Domino’s sued by Delivery Drivers for Unpaid Wages
A class action is being brought on behalf of delivery drivers and in-store workers against Domino’s Pizza Enterprises of Australia. The lawsuit was filed by Phi Finney McDonald in Australia’s federal court and alleges that Domino’s underpaid its workers for five years. It claims that Domino’s should have paid workers under the Fast Food Industry Award of 2010, with entitlements to travel costs, casual loading (the hourly pay-rate for casual workers), three-hour minimum shifts, and laundry money for uniforms. Since the class action was announced this past Tuesday, Domino’s shares have dropped by 6%.
“The scale of Domino’s misconduct is unprecedented,” said the Retail and Fast Food Workers Union (RAFFWU) secretary, Josh Cullinan. “Some workers are owed tens of thousands of dollars. It’s nothing short of a disgrace.”
Domino’s Systematically underpays Delivery Workers
This isn’t the first lawsuit brought on behalf of delivery workers. In fact, it is preceded by countless delivery driver lawsuits that date back to 2009. The Australian class action lays claim to a global trend spanning many years in which has Domino’s systematically mistreated delivery drivers.
For example, some drivers have worked 65 hours a week or more and have only been paid for 45 hours of work. Domino’s has been accused of untimely wage payment and poor record keeping of employee hours. Additionally, some customers believe that the delivery fee counts as a tip, when, in reality, Domino’s takes some or all of this charge. Drivers are paid minimum wage minus a tip credit, but many do not receive any tips due to this misleading fee. Managers have also deducted the paychecks of drivers to pay for uniforms with logos on them. Finally, Domino’s often requires drivers to pay for their own delivery expenses, including insurance, gas, GPS financing, vehicle maintenance, and wear and tear. Ultimately, Domino’s delivery workers are making far less than the federal minimum wage of $7.25 per hour when these costs are accounted for.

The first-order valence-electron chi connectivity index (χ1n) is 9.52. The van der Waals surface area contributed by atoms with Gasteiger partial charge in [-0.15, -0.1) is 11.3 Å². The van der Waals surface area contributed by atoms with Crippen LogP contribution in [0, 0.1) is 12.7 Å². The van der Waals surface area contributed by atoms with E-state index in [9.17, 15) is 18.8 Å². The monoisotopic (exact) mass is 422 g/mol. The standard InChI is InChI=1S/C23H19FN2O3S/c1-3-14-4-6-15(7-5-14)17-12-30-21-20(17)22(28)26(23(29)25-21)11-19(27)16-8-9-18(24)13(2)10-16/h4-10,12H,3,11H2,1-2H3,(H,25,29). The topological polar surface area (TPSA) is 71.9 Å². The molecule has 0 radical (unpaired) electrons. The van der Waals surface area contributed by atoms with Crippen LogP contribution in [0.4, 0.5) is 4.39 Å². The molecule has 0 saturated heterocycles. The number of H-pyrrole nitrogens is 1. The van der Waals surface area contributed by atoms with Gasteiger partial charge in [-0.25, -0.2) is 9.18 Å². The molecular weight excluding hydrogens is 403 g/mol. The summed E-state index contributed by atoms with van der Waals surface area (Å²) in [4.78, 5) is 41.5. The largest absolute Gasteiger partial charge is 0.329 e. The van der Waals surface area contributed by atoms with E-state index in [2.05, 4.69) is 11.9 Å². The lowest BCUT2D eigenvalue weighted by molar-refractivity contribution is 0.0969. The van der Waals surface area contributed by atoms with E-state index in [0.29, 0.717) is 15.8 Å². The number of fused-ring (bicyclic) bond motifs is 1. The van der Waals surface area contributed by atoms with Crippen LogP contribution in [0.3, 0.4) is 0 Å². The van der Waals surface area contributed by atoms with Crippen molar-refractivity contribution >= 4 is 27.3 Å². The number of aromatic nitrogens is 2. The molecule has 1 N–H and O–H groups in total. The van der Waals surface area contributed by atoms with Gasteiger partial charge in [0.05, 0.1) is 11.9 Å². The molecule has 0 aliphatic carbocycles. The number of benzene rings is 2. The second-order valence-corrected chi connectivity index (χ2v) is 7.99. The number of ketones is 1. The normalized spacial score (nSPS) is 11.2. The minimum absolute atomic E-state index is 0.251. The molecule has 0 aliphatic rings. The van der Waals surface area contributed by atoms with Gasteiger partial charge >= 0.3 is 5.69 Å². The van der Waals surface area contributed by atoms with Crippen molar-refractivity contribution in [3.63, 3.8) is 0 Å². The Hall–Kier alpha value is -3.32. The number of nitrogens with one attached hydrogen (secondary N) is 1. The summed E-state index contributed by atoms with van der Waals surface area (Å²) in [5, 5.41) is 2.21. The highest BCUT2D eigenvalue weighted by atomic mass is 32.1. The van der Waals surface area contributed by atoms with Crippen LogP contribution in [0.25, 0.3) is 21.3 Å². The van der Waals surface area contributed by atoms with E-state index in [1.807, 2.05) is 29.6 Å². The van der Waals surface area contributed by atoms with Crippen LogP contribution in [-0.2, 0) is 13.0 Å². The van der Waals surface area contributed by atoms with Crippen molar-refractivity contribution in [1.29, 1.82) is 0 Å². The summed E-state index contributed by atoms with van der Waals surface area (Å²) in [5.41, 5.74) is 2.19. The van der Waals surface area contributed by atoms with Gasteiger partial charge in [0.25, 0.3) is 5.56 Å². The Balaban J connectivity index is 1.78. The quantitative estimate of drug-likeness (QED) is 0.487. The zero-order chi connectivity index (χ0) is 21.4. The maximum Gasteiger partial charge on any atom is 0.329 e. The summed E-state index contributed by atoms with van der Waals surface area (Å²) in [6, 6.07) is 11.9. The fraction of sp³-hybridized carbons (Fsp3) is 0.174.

Past Plaintiff Wins
Plaintiffs have settled minimum wage violation lawsuits against Domino’s for more than $1 million on several occasions. For example, in January 2019, a group of 163 pizza delivery drivers filed a $1,070,000 settlement in Cincinnati, Ohio. The delivery drivers were awarded 51-cents per mile driven and $6 per hour of work they did inside the store, amounting to an average award of $6,000 per person. In October 2018, a class action of 411 delivery drivers was awarded $850,000, with individual awards of roughly $2,068. This accounts for a 30-cent reimbursement on all miles that they drove at Domino’s.
Seek Legal Assistance Today
Every US employee must make a minimum hourly wage of $7.25 including the tips that they have received and any travel expenses. If your employer isn’t paying you the federal or state minimum wage, seek legal assistance today. The Working Solutions Law Firm, located in New York City, can assist you. Contact us today at (646) 430-7930 to schedule a free case evaluation and receive experienced legal counsel.